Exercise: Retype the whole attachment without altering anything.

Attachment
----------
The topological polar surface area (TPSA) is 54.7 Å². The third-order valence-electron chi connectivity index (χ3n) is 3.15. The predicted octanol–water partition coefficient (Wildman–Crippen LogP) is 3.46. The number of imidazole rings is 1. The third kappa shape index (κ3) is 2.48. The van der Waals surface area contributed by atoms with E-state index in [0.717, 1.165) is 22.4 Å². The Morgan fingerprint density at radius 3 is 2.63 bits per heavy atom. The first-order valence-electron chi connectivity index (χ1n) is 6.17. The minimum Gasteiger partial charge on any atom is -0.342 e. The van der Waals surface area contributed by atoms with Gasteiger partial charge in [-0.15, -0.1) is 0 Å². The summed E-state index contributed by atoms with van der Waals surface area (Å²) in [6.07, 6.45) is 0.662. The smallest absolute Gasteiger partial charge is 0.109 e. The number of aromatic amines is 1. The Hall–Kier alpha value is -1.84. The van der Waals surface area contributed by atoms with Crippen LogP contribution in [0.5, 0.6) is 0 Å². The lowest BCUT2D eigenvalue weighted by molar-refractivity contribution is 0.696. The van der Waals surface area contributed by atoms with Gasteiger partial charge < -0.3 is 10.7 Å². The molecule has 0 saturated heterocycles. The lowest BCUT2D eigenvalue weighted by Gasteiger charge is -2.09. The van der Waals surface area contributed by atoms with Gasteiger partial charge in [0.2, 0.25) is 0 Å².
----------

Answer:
The topological polar surface area (TPSA) is 54.7 Å². The third-order valence-electron chi connectivity index (χ3n) is 3.15. The predicted octanol–water partition coefficient (Wildman–Crippen LogP) is 3.46. The number of imidazole rings is 1. The third kappa shape index (κ3) is 2.48. The van der Waals surface area contributed by atoms with E-state index in [0.717, 1.165) is 22.4 Å². The Morgan fingerprint density at radius 3 is 2.63 bits per heavy atom. The first-order valence-electron chi connectivity index (χ1n) is 6.17. The minimum Gasteiger partial charge on any atom is -0.342 e. The van der Waals surface area contributed by atoms with Gasteiger partial charge in [-0.15, -0.1) is 0 Å². The summed E-state index contributed by atoms with van der Waals surface area (Å²) in [6.07, 6.45) is 0.662. The smallest absolute Gasteiger partial charge is 0.109 e. The number of aromatic amines is 1. The Hall–Kier alpha value is -1.84. The van der Waals surface area contributed by atoms with Crippen LogP contribution in [0.5, 0.6) is 0 Å². The lowest BCUT2D eigenvalue weighted by molar-refractivity contribution is 0.696. The van der Waals surface area contributed by atoms with Gasteiger partial charge < -0.3 is 10.7 Å². The molecule has 0 saturated heterocycles. The lowest BCUT2D eigenvalue weighted by Gasteiger charge is -2.09. The van der Waals surface area contributed by atoms with Gasteiger partial charge in [0.2, 0.25) is 0 Å².